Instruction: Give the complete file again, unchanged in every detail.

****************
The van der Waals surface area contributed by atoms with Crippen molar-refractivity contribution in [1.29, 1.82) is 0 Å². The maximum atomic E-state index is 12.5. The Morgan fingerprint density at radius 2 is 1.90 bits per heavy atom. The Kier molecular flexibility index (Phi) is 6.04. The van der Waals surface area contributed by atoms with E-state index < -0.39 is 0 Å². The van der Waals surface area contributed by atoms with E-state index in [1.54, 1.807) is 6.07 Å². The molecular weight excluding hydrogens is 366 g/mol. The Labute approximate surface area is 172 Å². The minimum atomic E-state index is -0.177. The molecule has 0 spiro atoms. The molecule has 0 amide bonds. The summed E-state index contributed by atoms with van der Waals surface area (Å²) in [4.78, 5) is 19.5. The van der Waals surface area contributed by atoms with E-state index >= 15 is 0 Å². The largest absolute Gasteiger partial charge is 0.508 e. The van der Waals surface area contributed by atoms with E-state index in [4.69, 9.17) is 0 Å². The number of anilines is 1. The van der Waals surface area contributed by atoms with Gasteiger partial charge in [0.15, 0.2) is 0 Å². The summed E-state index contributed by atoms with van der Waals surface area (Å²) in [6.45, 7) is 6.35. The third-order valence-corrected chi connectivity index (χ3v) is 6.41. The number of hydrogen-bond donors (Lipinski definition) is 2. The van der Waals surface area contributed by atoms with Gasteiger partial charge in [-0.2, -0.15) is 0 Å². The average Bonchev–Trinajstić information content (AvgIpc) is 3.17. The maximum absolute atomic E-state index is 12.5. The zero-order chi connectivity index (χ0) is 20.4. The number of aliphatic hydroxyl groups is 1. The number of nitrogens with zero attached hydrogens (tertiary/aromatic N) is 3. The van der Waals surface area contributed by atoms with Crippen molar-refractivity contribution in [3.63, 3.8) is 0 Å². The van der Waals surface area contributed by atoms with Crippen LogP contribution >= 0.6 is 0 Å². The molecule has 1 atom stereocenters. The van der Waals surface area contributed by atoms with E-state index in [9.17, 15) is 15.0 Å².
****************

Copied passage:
The van der Waals surface area contributed by atoms with Crippen molar-refractivity contribution in [1.29, 1.82) is 0 Å². The maximum atomic E-state index is 12.5. The Morgan fingerprint density at radius 2 is 1.90 bits per heavy atom. The Kier molecular flexibility index (Phi) is 6.04. The van der Waals surface area contributed by atoms with E-state index < -0.39 is 0 Å². The van der Waals surface area contributed by atoms with E-state index in [1.54, 1.807) is 6.07 Å². The molecular weight excluding hydrogens is 366 g/mol. The Labute approximate surface area is 172 Å². The minimum atomic E-state index is -0.177. The molecule has 0 spiro atoms. The molecule has 0 amide bonds. The summed E-state index contributed by atoms with van der Waals surface area (Å²) in [4.78, 5) is 19.5. The van der Waals surface area contributed by atoms with E-state index >= 15 is 0 Å². The largest absolute Gasteiger partial charge is 0.508 e. The van der Waals surface area contributed by atoms with E-state index in [4.69, 9.17) is 0 Å². The number of anilines is 1. The van der Waals surface area contributed by atoms with Gasteiger partial charge in [0.15, 0.2) is 0 Å². The summed E-state index contributed by atoms with van der Waals surface area (Å²) in [6.45, 7) is 6.35. The third-order valence-corrected chi connectivity index (χ3v) is 6.41. The number of hydrogen-bond donors (Lipinski definition) is 2. The van der Waals surface area contributed by atoms with Gasteiger partial charge in [-0.2, -0.15) is 0 Å². The average Bonchev–Trinajstić information content (AvgIpc) is 3.17. The maximum absolute atomic E-state index is 12.5. The zero-order chi connectivity index (χ0) is 20.4. The number of aliphatic hydroxyl groups is 1. The number of nitrogens with zero attached hydrogens (tertiary/aromatic N) is 3. The van der Waals surface area contributed by atoms with Crippen molar-refractivity contribution in [3.63, 3.8) is 0 Å². The van der Waals surface area contributed by atoms with Crippen LogP contribution >= 0.6 is 0 Å². The molecule has 1 atom stereocenters. The van der Waals surface area contributed by atoms with E-state index in [9.17, 15) is 15.0 Å².